> The client is using async writes, that include commits. Sync writes do not
> need commits.

Are you saying nfs commit operations sent by the client aren't always
reported by that script?

> What happens is that the ZFS transaction group commit occurs at more-or-less
> regular intervals, likely 5 seconds for more modern ZFS systems. When the
> commit occurs, any data that is in the ARC but not commited in a prior 
> transaction
> group gets sent to the ZIL. This is why you might see a very different amount 
> of
> ZIL activity relative to the expected write workload.

I thought this was the other way around, synchronous writes
immediately get copied to ZIL blocks (logbias may cause them to be
allocated from the data disks despite the existence of a separate log
device) in order to not require that a txg go through immediately to
service them, then a txg that includes the same data eventually goes
directly to the data disks, and then they get removed from the ZIL.

> With sync=disabled, the ZIL is not used, thus the commit response to the 
> client
> is a lie, breaking the covenant between the server and client.

I was not clear, the behavior with sync=disabled was exactly what I
expected it to be, my question was why the Com_t attribute was nonzero
with sync=standard, while Commits stayed zero.  To be clear, while it
was in the middle of copying data, the "Commits" column always read
zero, never even one commit reported (in fact, Commits was always
zero, even when a copy completed).  I would expect this to mean the
nfs client was issuing asynchronous writes without a single commit
request (eventually filling the server's cache and requiring the
server to do something to resolve it).  I am copying a single large
file, 8GB, and usually interrupting it before it finishes, after I
have some data that matches the period where it is writing to the log
devices (takes a few seconds to get through the client and server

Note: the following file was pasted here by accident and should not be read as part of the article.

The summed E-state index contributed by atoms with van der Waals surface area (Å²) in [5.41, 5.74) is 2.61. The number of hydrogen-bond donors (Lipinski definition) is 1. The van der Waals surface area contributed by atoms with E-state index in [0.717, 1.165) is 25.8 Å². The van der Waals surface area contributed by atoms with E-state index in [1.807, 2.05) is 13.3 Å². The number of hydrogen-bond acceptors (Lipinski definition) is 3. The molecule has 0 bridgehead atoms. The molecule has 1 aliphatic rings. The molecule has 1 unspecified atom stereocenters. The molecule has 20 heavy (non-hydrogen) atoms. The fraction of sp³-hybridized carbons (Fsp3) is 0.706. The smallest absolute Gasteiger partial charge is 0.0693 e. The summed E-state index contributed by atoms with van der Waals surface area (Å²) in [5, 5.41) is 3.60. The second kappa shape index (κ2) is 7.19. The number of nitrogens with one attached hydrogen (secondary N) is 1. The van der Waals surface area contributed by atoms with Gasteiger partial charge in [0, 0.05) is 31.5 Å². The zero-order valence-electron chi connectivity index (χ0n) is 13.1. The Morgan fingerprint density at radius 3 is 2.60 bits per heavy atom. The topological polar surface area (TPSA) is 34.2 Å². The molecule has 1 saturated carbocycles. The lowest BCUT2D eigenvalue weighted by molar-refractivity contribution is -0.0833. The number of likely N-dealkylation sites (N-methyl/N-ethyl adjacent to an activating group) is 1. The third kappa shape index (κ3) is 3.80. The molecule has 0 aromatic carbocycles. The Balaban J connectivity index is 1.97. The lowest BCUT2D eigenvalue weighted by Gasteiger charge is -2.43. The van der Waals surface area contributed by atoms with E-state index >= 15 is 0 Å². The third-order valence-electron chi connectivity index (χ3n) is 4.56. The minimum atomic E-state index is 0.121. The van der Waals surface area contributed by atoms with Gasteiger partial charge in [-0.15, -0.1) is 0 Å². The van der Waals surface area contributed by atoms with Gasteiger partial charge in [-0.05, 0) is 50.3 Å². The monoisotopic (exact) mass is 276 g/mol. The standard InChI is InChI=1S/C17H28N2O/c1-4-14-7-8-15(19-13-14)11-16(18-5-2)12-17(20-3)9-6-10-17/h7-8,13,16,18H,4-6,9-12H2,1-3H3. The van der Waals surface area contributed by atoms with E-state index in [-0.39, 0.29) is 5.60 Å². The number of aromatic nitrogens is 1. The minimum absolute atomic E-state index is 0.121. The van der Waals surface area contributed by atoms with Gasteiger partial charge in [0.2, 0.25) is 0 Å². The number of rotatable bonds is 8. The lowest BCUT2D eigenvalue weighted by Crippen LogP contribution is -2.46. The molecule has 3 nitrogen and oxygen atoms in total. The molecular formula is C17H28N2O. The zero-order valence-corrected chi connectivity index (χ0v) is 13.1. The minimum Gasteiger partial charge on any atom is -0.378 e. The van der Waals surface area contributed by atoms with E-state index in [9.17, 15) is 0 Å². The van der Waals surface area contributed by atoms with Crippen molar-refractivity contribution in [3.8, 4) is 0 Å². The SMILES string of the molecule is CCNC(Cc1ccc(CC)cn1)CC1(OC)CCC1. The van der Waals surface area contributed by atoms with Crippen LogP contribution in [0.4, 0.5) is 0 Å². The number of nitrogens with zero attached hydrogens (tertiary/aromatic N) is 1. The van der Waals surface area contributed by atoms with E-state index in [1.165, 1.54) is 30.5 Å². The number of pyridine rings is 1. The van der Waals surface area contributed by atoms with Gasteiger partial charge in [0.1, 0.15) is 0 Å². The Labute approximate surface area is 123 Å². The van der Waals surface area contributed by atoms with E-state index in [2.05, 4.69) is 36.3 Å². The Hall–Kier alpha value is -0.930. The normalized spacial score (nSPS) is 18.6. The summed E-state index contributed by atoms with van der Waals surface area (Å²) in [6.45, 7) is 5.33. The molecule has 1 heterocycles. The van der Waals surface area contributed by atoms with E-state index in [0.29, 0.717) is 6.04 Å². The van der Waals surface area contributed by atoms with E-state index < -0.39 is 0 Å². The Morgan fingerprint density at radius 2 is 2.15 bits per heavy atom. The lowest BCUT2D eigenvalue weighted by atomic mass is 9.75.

caches and start using the disks).

> Different applications can react to long commit times differently. In this 
> example,
> we see 1.9 seconds for the commit versus about 400 microseconds for each
> async write. The cause of the latency of the commit is not apparent from any
> bandwidth measurements (eg zpool iostat) and you should consider looking
> more closely at the "iostat -x" latency to see if the log devices are 
> performing
> well.

I am still unclear on the commit time being reported for zero reported
commit requests.  Here is what I think are the log devices (I am
unsure how to translate the sd## mapping to solaris style
controller/target devices) under iostat -x 5 when they are being
written to heavily:

device    r/s    w/s   kr/s   kw/s wait actv  svc_t  %w  %b
sd30      0.0 1073.1    0.0 72940.6  0.0  7.6    7.1   1  77
sd31      0.0 1075.3    0.0 73090.2  0.0  7.6    7.1   1  77

Considering their maximum write speed is reported as 90MB/s, and they
each wrote 70MB/s in that interval, I do not expect the svc_t to
reflect the seek time they can achieve.  There were no particularly
suspicious spikes in svc_t on any device while the Com_t was large.  I
have a guess that your script is reporting the time taken to flush a
cache that got filled with async writes, and needed to be emptied to
be able to continue to service async writes (a lot of data, therefore
a lot of time).

I'm wondering if this belongs in nfs-discuss, if the nfs server issues
synchronous writes to empty its cache (without receiving an nfs commit
request), it seems to explain everything.

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